MANILA, JULY 9, 2013 (ABS-CBN) The Philippines said Friday it was aiming to lift more than 10 million people out of poverty in less than two years, and make an enduring impact on lessening one of Asia's worst rich-poor divides.

The government has set a target of cutting the number of people living in poverty to 16.6 percent by the end of 2015, down from 27.9 percent last year, Socio-Economic Planning Secretary Arsenio Balisacan said.

"It's a big challenge. We just don't have the luxury of time and the luxury of resources to waste," Balisacan told reporters.

The ambitious goal is set ahead of when Aquino is required to stand down in in mid-2016 after a six-year term.

It comes after stunning economic growth, credit rating upgrades and record stock market highs in the first half of Aquino's term failed to make a dent on crushing poverty.

Even though the Philippines had the fastest growth rate in Asia of 7.8 percent in the first quarter of this year, the unemployment rate rose to a three-year-high of 7.5 percent in April.

The number of people living in poverty -- defined as living on 62 US cents a day or less -- had also largely remained the same.

Last year 27.9 percent of the country was classified as living in poverty compared to 28.8 and 28.6 percent in 2006 and 2009 respectively.

That means more than 25 million currently live in poverty.

The Philippines has long had one of the biggest rich-poor divides in Asia, with a remarkably small number of families dominating politics and business.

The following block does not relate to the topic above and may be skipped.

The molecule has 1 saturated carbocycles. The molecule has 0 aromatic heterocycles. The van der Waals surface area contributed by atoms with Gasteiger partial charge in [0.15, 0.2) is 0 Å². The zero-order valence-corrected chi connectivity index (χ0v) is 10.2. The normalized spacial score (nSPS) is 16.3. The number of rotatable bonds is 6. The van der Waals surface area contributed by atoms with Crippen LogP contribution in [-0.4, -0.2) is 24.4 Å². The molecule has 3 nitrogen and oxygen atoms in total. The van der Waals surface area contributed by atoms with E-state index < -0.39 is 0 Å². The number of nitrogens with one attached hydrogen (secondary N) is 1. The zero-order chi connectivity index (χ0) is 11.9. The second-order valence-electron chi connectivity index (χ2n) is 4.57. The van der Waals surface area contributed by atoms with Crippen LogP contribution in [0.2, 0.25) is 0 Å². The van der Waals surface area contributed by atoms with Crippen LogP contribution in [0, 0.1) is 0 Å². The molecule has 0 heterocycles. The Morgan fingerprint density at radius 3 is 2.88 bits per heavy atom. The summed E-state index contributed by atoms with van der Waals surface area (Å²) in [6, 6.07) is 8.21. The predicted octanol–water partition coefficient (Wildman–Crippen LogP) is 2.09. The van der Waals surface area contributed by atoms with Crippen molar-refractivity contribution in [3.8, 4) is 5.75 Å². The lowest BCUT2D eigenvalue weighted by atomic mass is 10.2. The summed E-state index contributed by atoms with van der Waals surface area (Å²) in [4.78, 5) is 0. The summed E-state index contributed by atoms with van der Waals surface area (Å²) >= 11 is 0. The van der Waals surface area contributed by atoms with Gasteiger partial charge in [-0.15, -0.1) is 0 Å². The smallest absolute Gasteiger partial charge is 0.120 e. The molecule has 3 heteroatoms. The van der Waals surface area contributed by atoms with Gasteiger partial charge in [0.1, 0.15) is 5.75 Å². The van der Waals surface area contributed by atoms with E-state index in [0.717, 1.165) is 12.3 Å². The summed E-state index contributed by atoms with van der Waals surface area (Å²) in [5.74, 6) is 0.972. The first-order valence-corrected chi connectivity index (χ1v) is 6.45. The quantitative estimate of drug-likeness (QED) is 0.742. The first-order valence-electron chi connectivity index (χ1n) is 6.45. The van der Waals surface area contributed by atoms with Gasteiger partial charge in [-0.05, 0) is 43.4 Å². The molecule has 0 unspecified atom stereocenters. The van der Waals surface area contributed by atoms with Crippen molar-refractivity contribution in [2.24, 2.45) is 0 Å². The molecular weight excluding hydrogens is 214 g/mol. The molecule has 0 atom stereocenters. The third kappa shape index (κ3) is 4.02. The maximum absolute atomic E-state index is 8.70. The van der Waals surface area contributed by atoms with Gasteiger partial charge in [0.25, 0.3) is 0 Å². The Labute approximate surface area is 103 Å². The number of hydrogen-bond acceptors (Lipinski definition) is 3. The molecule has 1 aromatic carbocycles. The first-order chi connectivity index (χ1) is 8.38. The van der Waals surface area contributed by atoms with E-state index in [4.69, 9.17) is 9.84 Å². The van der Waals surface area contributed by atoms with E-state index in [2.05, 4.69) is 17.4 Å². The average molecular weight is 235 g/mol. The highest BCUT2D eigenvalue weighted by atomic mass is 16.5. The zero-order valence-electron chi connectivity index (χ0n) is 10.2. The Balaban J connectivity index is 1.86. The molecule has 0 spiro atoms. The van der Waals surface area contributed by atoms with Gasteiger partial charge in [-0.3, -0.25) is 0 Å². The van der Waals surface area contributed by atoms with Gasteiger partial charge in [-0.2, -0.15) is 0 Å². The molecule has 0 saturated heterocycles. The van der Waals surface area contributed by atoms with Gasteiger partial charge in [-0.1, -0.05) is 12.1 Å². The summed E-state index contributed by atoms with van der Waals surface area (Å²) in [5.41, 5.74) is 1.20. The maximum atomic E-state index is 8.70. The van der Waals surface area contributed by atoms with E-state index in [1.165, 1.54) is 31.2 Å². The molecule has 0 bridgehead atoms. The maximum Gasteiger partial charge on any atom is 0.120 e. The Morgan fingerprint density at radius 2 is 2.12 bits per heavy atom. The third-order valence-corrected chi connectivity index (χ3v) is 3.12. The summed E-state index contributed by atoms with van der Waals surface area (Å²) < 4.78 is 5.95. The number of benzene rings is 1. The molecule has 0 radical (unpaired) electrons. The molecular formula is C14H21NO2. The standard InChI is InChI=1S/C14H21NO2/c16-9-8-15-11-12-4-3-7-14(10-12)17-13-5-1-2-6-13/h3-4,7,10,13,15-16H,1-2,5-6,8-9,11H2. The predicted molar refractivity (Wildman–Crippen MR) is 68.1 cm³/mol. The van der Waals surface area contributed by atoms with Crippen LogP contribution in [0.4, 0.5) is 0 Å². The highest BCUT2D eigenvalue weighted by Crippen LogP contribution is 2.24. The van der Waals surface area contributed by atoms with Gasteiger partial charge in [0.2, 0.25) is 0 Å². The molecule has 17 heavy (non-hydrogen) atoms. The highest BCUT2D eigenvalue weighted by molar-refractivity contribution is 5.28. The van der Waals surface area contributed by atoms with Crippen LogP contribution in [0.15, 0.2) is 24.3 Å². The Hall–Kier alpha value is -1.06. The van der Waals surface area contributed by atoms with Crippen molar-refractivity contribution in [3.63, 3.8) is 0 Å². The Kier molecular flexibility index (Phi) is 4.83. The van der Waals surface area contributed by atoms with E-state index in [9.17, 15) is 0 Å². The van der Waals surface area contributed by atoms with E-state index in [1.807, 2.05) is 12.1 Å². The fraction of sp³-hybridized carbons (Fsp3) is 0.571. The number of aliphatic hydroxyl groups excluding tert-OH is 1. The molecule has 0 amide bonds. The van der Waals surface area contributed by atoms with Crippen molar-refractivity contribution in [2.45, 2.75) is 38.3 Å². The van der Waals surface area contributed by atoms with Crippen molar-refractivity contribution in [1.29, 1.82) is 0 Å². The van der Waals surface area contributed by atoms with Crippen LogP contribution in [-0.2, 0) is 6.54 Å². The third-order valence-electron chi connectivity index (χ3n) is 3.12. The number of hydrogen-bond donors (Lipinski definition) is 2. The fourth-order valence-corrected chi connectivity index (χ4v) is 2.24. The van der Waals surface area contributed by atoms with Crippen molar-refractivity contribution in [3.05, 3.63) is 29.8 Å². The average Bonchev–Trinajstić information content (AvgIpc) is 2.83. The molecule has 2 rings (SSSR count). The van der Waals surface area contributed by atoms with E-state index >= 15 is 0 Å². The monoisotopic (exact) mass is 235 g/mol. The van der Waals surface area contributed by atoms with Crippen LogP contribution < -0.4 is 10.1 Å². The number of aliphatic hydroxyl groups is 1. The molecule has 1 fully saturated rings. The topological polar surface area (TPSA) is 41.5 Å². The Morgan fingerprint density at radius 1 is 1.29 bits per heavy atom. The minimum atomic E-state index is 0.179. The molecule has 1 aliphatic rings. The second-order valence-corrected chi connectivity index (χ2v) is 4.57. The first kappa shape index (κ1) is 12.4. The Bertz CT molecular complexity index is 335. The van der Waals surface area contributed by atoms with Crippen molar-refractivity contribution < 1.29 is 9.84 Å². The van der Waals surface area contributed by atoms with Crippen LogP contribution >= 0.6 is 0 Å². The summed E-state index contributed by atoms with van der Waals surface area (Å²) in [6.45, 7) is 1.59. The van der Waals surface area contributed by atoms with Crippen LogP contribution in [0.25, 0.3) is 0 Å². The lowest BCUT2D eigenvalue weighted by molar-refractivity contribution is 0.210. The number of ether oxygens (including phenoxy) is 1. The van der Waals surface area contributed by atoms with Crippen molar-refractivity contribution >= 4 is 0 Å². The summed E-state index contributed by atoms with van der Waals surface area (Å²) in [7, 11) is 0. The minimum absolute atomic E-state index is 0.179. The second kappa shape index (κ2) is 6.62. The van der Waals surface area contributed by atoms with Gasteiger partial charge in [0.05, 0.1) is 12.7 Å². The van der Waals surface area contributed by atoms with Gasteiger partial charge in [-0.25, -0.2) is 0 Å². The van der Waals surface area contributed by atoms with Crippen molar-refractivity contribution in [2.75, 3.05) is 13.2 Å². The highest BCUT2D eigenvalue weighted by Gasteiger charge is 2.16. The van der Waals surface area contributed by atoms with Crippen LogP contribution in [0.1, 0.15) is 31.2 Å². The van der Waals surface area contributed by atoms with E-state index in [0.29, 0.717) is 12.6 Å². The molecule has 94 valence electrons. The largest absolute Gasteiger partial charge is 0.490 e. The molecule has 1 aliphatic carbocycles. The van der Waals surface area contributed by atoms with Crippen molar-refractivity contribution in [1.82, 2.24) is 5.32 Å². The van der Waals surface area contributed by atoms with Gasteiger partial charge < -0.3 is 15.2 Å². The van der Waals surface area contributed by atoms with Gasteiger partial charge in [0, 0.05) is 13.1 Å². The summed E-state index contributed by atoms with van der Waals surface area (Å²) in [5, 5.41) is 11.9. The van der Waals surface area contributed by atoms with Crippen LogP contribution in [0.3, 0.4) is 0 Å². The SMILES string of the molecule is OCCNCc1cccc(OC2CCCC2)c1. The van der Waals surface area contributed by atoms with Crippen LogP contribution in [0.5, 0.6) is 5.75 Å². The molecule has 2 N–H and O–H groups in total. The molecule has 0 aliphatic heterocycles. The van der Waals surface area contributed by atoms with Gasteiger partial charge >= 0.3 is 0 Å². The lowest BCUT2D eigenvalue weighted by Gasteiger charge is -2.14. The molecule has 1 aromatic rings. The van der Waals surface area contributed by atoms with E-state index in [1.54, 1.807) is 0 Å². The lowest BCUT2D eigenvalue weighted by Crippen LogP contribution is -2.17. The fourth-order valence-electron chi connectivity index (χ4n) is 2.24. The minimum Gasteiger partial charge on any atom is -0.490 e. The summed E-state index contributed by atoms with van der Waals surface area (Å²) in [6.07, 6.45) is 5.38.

While the Aquino administration has always aimed to create more inclusive growth, Balisacan said the government was "recalibrating" after the recent economic performance failed to make a big impact on poverty.

"We are learning the lesson of the last three years," he said.

The economy remains largely reliant on services and consumption, fuelled by the huge remittances of almost 10 million Filipinos working overseas.

Balisacan said that, as part of the remodelling efforts, the government would sharply increase spending on infrastructure to create immediate jobs and make areas more attractive for investment.

The government is specifically targeting ports, airports and roads.

Overall spending on infrastructure will rise from the equivalent of 2.5 percent of the Philippines' economy in 2012 to five percent by 2016, according to Balisacan.

He said the government would also continue to ramp up spending on social services.

One key focus is a "conditional cash-transfer" scheme where the country's poorest families are given money if various health and education requirements are met, such as keeping children in school.

He said the government was maintaining its forecast of 6.0-7.0 percent economic growth this year, rising to 7.0-8.0 percent in 2015. 1994-2013 Agence France-Presse

CCT won't lift millions out of poverty - study by Ryan Chua, ABS-CBN News Posted at 07/08/2013 3:06 PM | Updated as of 07/08/2013 3:12 PM

MANILA - A study finds that the Aquino government's centerpiece anti-poverty program will not lift millions of Filipinos out of poverty because of its limited scope, despite its constantly increasing budget and widening coverage.

Research by Dr. Celia Reyes of the Philippine Institute for Development Studies (PIDS) points to the design of the conditional cash transfer program, also known as the Pantawid Pamilyang Pilipino Program or the 4Ps, whose intended beneficiaries are poor families with children aged up to 14 years old.